The opinion of the court was delivered by: FREDERICK J. SCULLIN, JR.
This is an action to determine the New York State Teamsters Conference Pension and Retirement Fund's (the "Plaintiff Fund") right to audit the payroll records of Boening Brothers, Inc. ("Boening") and Charles Snyder Beverages, Inc. ("Snyder"), employers that contribute to the Plaintiff Fund.
Boening and Snyder refused to submit to the requested audit claiming that they are contractually obligated to make contributions to the Plaintiff Fund, but are not obligated to submit to an audit. The Court holds that Boening and Snyder, by making contributions to the Plaintiff Fund in accord with collective bargaining agreements ("CBAs"), are bound by the Plaintiff Fund's governing documents as a matter of law, and are thus subject to an audit.
The Plaintiff Fund is a multiemployer plan as defined in the Employee Retirement Income Security Act ("ERISA"), 29 U.S.C. § 1002(37)(A), and was established "for the purpose of providing pensions or retirement benefits" to Teamster union members covered by pertinent CBAs. Agreement and Declaration of Trust, DeBella Aff., Ex. C. The Plaintiff Fund was created by an Agreement and Declaration of Trust ("Trust Agreement") that governs its operation, and is managed by a Board of Trustees comprised of both employer and union trustees. Trust Agreement, DeBella Aff., Ex. C. The defendants, Boening and Snyder, contribute to the Plaintiff Fund in accord with CBAs between the defendants and the Brewery Delivery Employees Local Union No. 46., International Brotherhood of Teamsters. None of the CBAs require defendants to abide by the Trust Agreement. Indeed, the relevant CBA provisions are sparse at best and provide for little more than the required level of employer contribution per worker.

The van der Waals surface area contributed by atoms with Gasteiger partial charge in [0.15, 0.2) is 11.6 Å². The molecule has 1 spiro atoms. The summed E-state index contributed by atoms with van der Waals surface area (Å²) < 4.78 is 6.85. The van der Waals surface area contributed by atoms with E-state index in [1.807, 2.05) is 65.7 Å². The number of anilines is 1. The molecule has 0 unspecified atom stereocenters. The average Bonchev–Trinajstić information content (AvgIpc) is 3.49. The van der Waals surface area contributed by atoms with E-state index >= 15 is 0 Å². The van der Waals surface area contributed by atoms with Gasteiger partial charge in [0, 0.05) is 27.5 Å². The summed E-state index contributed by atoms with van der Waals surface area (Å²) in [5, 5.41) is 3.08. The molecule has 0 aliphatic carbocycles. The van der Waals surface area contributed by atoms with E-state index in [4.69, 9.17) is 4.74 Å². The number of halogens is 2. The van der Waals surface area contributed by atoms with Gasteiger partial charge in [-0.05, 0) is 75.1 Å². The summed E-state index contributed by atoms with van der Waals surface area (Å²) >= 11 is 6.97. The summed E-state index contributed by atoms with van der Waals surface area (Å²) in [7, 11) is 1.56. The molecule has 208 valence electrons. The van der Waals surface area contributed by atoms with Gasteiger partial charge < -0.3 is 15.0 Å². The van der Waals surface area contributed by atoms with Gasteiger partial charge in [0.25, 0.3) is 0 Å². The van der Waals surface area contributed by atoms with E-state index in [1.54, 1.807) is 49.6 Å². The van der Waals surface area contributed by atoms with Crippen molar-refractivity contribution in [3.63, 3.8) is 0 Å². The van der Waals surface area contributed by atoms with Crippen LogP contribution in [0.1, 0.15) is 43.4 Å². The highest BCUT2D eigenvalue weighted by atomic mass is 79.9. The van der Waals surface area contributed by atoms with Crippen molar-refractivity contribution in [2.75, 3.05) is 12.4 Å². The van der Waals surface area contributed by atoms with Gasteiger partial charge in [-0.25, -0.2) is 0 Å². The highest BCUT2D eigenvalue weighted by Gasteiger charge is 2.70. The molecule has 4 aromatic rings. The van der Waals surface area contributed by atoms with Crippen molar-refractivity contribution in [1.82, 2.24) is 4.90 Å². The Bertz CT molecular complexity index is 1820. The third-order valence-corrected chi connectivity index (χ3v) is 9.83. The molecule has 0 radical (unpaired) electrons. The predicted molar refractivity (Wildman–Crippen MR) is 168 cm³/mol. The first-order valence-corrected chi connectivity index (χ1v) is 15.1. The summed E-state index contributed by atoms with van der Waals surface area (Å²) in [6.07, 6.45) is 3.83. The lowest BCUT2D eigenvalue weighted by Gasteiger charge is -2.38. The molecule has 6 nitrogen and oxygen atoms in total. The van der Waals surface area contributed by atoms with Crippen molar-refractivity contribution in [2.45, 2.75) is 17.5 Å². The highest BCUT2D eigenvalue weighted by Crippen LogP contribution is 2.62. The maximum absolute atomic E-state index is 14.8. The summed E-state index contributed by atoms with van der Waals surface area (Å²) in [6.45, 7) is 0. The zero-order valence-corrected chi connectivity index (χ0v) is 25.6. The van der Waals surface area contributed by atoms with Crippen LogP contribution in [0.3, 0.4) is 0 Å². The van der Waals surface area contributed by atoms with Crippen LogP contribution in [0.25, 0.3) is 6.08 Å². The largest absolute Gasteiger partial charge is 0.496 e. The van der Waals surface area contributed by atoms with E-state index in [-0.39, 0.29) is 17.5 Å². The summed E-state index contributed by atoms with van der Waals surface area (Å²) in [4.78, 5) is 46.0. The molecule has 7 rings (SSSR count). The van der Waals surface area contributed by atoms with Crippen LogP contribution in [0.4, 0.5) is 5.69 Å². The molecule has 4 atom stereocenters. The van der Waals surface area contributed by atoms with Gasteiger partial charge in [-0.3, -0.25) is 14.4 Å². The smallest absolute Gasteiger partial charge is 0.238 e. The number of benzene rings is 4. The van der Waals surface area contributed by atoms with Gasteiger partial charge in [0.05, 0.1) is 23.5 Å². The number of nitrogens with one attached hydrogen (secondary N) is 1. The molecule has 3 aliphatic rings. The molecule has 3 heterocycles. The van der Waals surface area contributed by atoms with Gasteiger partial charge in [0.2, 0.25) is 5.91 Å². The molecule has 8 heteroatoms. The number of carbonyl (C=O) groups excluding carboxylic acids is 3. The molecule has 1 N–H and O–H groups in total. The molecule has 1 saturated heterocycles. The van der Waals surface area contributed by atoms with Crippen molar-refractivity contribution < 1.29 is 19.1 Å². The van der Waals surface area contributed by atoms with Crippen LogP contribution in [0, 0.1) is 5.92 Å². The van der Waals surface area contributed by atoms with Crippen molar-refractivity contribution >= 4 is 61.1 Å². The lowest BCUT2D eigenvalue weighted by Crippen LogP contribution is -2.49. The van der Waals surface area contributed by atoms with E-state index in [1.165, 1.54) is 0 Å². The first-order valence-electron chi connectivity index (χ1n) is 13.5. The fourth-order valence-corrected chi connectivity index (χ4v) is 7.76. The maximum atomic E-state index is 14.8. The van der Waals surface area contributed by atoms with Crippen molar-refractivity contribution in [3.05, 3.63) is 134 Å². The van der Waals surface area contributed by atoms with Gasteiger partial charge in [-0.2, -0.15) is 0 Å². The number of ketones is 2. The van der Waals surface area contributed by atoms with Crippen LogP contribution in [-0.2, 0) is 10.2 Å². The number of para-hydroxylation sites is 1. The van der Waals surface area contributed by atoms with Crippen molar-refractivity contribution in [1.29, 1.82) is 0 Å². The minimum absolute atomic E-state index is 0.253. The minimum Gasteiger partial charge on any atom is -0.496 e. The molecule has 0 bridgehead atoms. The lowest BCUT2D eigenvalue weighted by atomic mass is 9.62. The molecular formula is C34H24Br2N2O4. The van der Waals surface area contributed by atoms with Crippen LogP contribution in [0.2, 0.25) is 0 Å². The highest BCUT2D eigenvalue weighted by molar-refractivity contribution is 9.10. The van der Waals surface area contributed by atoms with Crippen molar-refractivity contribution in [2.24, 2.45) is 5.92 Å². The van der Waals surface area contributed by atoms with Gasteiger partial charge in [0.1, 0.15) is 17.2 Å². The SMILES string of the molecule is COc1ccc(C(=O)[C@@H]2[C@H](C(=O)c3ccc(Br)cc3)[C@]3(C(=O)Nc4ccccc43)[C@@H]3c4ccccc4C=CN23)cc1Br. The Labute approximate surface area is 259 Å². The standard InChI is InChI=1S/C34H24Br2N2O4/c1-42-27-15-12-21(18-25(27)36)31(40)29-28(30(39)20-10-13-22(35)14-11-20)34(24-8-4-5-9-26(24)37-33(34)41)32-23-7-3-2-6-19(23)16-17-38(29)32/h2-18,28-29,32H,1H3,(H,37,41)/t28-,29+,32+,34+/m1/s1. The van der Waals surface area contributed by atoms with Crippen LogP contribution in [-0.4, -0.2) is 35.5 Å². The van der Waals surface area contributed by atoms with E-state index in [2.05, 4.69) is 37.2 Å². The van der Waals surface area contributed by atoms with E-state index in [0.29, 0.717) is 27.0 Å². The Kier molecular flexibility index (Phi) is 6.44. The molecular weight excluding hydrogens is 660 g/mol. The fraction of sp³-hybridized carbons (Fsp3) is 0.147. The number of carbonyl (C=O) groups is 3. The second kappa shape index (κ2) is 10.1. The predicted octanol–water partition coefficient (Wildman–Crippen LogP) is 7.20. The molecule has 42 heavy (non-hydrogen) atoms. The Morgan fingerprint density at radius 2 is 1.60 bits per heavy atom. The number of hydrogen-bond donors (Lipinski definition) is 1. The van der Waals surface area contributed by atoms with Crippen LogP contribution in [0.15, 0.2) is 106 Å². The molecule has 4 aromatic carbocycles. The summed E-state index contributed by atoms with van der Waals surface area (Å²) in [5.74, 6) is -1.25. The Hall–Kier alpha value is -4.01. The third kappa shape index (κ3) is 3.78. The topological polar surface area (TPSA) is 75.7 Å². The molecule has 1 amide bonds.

Prior to 1973 the defendants and other brewery employers contributed to the Brewery Workers Pension Fund ("Brewery Fund") on behalf of their "regular" employees in the bargaining unit, i.e., workers in the bargaining unit who work a certain number of days in a year. In 1973, the Plaintiff Fund absorbed the Brewery Fund under a Merger Agreement, which provided for the continuation of contributions and benefits previously controlled by the Brewery Fund. Specifically, the Merger Agreement provided that "each Employer under the Brewery Trust [i.e., the document that established the Brewery Fund] shall be considered to be an Employer within the meaning of that term under the Teamsters Trust." Merger Agreement, DeBella Reply Aff., Ex. A at 8-9. Further, the Merger Agreement provided that contributions made under the CBAs "shall be made in accordance with any rules established by the Trustees of the [Plaintiff] Fund." Id. The Merger Agreement also purported to require the "Brewery employers" to execute participation agreements. Id.